With everyone advising you to replace your existing light bulbs with low energy ones – and supermarkets regularly offering to sell them to you at mega-cut prices – these unlikely household items have found themselves at the forefront of the energy-saving revolution.
While we all know we should be using the latest generation of energy saving bulbs, it’s even more interesting to know why – so here’s just a few of the fascinating facts behind the hype.
So What’s the Problem?
Unless you’ve been living in a cave for the past decade or so, you can’t have failed to get the message that ‘traditional’ light bulbs are not energy efficient – but you don’t often get told why.
As anyone who has ever tried to change a recently-blown light bulb knows, they get hot – very hot; in fact, a staggering 98 per cent of the energy used by a conventional incandescent bulb gets turned into heat! The reason for this lies in a little physics – and the impressive-sounding ‘First, Second and Third Laws of Thermodynamics’ – but don’t panic, it’s really very simple!
Light Bulbs and the Law
Forget your fears of science – the idea’s very easy to grasp:
- The First Law basically says that there’s no such thing as a free lunch. You can’t create energy from nothing, all you can do is swap one kind for another – in this case electrical energy into light.
- The Second Law tell us that when you do that swap, it’s never 100 per cent efficient. It’s a bit like changing your money when you go abroad, you never get the exact equivalent and you always lose something on the deal. In the same way, you don’t get all of the electrical energy you put in to a bulb back out as light – only around two percent, with the rest just going to make the glass hot!
- The Third Law is even simpler – you can’t get round the First or Second Laws!
What this all means in practical terms is that if all you’re trying to do is read a book after it’s gone dark, a traditional light bulb is a pretty energy inefficient way of doing it.
Working to Save Energy
Energy saving bulbs – or Compact Fluorescent Lamps (CFLs) to give them their proper title – get around the problem by changing electrical energy into light in a different way. Instead of passing current through a filament which then heats up and glows, literally white-hot (hence ‘incandescent’) the CFL works by sending the flow of electricity through a cloud of gas inside the glass. This makes the gas give out ultra-violet light, which is then turned into visible light when it passes through the special coating on the inside of the bulb – which explains the slight time-lag effect when you switch one on.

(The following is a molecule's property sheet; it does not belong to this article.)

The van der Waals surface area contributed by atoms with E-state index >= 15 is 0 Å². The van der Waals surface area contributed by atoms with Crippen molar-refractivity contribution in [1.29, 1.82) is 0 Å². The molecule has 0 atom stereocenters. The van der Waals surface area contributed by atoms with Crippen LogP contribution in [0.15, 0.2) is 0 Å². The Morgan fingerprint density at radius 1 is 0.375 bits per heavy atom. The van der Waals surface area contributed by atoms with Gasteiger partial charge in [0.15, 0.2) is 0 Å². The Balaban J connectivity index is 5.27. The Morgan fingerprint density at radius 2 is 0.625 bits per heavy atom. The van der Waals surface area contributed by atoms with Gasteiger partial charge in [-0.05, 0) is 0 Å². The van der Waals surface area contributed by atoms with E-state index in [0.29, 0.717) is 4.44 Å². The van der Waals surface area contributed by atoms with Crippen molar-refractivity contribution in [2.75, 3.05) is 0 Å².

The bottom line is, without a filament to heat up, a CFL wastes far less energy as heat – providing the same amount of illumination for around 20 per cent of the electricity used by a conventional bulb.
The other major selling point for energy-saving bulbs, of course, is their lifespan – which is very much longer than conventional equivalents. As a general rule, most varieties of CFLs can be expected to last for between 6,000 – 15,000 hours, compared with only around 1,000 hours for their incandescent counterparts, which is obviously a big difference.
However, CFLs don’t have it all their own way, since rapid on-off-on cycling can cut their life expectancy significantly and in some circumstances by as much as 85 per cent – which means they only live about as long as a conventional bulb. Fortunately, it’s an easy thing to avoid; provided you leave them on for about 15 minutes at a time, they should achieve their full potential.
Of course this does mean that if you only wanted five minutes of light, you’ll have to leave it on for ten minutes longer than you actually needed, but even so, it saves 40 per cent of the energy that an incandescent would have used in those five minutes – so it’s still worth fitting those CFLs.
One of the big criticisms of energy saving bulbs when they were first invented back in the 1980s was that the quality of light they produced was actually quite unpleasant and many people found that they just couldn’t get used to it. A quarter of a century – and a lot of work by the bulb manufacturers – later and today’s bulbs give out a much more ‘normal’ light, and in a very short time, very few people are aware of much of a difference.
One fact about CFLs that isn’t widely appreciated is that the actual output of light itself falls over the lifetime of the bulb, but again it’s something that no one really notices. The biggest drop takes place over the first year and then gradually falls by 20 or 30 per cent over the rest of the bulb’s life, but in practice, it happens so slowly that we aren’t aware of it.
Light bulbs – energy saving or incandescent – may be rather humble, everyday objects, but there’s definitely more to them than meets the eye!